Hanging Injuries and Strangulation Workup

Updated: Dec 03, 2020
  • Author: Scott I Goldstein, DO, FACEP, EMT-T/PHP; Chief Editor: Trevor John Mills, MD, MPH  more...
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Workup

Approach Considerations

Laboratory tests should not be drawn until after the airway has been assessed and, if necessary, secured. Arterial blood gas (ABGs) analysis should be obtained in all patients who require intubation, for subsequent ventilator management. Given the ready availability of pulse oximetry, ABGs are unnecessary in patients who do not require endotracheal intubation.

In patients who are not at immediate risk of airway compromise, direct fiberoptic laryngoscopy and microlaryngoscopy may play a role in establishing the full pattern of injuries. An ENT consultation can establish both the need for, and the timing of, these studies.

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Laboratory Studies

As with any traumatic injury, begin with an evaluation of the patient’s airway, breathing, and circulation. Immediate resuscitation should take priority over imaging. After the patient is stabilized, laboratory studies may include complete blood count (CBC), CMP, coagulation studies, beta-HCG, toxicology panel (alcohol, drug, aspirin, and acetaminophen levels), lactic acid, and arterial blood gasses. Laboratory tests should not be drawn until after the airway has been assessed and, if necessary, secured. Arterial blood gas (ABGs) analysis should be obtained in all patients who require intubation, for subsequent ventilator management. Given the ready availability of pulse oximetry, ABGs are unnecessary in patients who do not require endotracheal intubation. [8]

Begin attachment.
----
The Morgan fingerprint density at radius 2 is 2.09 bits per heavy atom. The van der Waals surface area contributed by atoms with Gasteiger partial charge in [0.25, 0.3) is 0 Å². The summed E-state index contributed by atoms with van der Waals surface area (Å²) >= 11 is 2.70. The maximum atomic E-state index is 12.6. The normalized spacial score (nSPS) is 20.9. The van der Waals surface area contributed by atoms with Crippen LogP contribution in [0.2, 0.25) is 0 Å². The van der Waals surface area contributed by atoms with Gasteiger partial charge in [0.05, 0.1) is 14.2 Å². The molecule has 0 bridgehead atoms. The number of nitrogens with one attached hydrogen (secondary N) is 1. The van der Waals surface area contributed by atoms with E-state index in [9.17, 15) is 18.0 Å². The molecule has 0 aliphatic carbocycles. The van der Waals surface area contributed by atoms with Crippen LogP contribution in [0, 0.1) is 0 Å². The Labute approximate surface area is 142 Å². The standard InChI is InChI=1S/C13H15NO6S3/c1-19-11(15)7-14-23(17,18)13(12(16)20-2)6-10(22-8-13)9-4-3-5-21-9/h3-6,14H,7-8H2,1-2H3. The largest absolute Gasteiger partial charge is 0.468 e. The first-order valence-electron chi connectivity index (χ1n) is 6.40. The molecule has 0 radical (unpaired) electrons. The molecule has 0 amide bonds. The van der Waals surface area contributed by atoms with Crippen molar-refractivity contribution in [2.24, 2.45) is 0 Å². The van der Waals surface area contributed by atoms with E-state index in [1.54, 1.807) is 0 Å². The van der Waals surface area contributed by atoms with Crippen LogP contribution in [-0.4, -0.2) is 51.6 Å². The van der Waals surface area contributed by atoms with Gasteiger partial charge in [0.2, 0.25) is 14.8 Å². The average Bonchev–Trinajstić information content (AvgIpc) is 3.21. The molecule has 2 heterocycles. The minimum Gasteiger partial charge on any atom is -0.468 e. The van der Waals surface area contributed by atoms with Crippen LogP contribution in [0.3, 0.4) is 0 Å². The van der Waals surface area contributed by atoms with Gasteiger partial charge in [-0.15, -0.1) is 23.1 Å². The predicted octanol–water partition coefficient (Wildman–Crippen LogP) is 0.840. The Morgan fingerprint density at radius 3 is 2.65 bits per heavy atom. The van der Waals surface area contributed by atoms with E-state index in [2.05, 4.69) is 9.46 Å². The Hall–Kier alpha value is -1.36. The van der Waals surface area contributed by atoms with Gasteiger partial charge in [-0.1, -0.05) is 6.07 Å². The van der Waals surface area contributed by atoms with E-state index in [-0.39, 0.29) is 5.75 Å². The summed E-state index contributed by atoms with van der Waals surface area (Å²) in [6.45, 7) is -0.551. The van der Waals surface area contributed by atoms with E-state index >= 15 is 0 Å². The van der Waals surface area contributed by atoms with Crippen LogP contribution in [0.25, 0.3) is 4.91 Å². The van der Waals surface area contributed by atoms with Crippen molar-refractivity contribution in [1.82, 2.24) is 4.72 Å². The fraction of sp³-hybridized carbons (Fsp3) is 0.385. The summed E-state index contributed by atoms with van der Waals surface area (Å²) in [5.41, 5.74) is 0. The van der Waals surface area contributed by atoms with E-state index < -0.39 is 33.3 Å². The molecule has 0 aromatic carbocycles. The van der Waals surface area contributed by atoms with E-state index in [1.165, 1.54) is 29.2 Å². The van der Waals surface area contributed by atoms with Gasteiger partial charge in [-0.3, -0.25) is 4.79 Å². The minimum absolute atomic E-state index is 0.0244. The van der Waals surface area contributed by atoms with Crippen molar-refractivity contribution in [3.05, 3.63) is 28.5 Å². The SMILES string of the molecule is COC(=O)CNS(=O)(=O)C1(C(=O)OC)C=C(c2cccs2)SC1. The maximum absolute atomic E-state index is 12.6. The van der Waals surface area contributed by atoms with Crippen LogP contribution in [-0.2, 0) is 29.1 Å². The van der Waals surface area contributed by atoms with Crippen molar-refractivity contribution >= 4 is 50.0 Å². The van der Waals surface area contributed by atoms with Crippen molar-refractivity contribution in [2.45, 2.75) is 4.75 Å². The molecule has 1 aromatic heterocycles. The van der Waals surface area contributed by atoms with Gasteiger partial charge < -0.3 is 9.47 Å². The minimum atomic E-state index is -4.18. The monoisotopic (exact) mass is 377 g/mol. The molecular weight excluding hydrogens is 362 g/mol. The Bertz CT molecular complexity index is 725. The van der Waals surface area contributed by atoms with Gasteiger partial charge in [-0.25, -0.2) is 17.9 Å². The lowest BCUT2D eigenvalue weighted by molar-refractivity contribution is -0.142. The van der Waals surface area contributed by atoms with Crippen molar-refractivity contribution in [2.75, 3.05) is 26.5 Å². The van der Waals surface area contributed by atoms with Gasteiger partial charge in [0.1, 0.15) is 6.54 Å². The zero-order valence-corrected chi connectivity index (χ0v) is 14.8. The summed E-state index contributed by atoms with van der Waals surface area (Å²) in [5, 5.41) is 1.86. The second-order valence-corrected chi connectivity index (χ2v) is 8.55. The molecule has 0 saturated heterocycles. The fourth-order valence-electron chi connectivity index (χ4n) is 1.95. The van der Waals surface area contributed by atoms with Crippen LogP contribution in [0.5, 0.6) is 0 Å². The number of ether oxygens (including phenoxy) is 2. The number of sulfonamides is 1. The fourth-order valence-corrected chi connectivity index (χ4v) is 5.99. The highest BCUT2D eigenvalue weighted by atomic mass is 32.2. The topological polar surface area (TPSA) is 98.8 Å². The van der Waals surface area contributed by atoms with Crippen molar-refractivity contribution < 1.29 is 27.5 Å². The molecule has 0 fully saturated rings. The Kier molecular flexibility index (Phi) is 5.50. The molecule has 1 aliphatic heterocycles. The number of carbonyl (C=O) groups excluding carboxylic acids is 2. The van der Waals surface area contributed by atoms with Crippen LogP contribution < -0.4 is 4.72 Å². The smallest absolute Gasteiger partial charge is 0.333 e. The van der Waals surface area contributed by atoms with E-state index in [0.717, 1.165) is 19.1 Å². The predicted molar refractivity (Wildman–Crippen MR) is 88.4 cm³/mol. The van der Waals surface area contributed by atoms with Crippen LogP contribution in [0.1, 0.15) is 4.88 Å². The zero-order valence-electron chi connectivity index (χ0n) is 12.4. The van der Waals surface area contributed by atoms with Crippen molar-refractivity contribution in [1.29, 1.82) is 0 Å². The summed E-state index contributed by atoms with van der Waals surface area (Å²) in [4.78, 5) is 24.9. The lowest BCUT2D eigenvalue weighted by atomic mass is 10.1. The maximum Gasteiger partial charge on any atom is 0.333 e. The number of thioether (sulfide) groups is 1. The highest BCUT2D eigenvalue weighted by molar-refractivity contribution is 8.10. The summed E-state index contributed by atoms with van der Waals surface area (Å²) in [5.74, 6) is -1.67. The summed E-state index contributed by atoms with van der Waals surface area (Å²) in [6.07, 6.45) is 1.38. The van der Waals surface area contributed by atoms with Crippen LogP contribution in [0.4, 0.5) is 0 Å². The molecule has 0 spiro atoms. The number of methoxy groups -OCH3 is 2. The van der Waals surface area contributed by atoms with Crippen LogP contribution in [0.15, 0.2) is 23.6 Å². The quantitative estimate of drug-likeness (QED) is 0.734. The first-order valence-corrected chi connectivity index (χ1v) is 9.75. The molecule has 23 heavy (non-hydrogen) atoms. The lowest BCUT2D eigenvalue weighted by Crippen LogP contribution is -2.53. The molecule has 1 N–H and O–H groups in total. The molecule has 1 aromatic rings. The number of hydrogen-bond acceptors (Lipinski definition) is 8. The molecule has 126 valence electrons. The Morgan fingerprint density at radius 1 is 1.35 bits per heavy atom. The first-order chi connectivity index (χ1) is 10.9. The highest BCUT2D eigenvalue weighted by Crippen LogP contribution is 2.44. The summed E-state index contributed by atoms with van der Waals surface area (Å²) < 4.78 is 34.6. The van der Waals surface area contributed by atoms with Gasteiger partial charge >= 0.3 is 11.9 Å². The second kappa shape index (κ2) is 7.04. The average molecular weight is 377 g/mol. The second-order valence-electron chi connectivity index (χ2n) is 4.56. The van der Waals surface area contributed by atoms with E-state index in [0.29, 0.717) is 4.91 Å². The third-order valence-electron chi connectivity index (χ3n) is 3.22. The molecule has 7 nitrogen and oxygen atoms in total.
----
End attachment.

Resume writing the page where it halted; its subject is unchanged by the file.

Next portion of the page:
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Imaging Studies

There are numerous studies that can be inituated in the strangulated/hanged patient. The goal is to make sure that there is no continued active life-threatening injuries (eg, hemorrhage, expanding hematoma, airway compromise). Once the patient is stabilized, continued imaging is appropriate to evaluate for various other injuries, which can lead to chronic conditions. 

Given the varied injuries associated with hanging and strangulation and the superiority of CT over plain films in the evaluation of the cervical spine, [15, 25]  early CT imaging and CT angiography should be obtained in any symptomatic hanging survivor. If there is any neurologic abnormality on initial assessment, CT imaging of the head is also indicated. MRI may have a role in further defining injuries found at initial imaging.

As always, chest radiographs are indicated after endotracheal intubation for placement confirmation and to establish a baseline against which to measure the patient's course. Acute respiratory distress syndrome (ARDS) can occur as a complication of these injuries.

Postmortem CT (PMCT) is used to identify fractures after hanging and strangulation. Decker et al noted that although PMCT may not detect soft-tissue injuries in decomposed remains or subtle internal hemorrhages in neck injury, it is able to detect bony injuries as well as autopsy and might surpass autopsy in detecting subtle fractures. [29]

MRI has been shown on autopsy to successfully detect soft-tissue lesions in relation to strangulation and can serve as an alternative method or provide additional value to autopsy. Deininger-Czermak et al noted that MRI showed a high efficiency in verifying intramuscular hemorrhages that were confirmed on autopsy. [30, 31]

In a systematic review by Gascho et al, when compared to autopsy, CT demonstrated equivalent results regarding detection of fractures (mainly fractures of the hyoid bone or thyroid cartilage were investigated). They noted that the gas-bubble sign may even facilitate the detection of laryngeal fractures on CT. For detection of hemorrhages in the soft tissue of the neck, postmortem MRI was found to be more suitable for the detection of the gas-bubble sign in cases of strangulation. [32]

 

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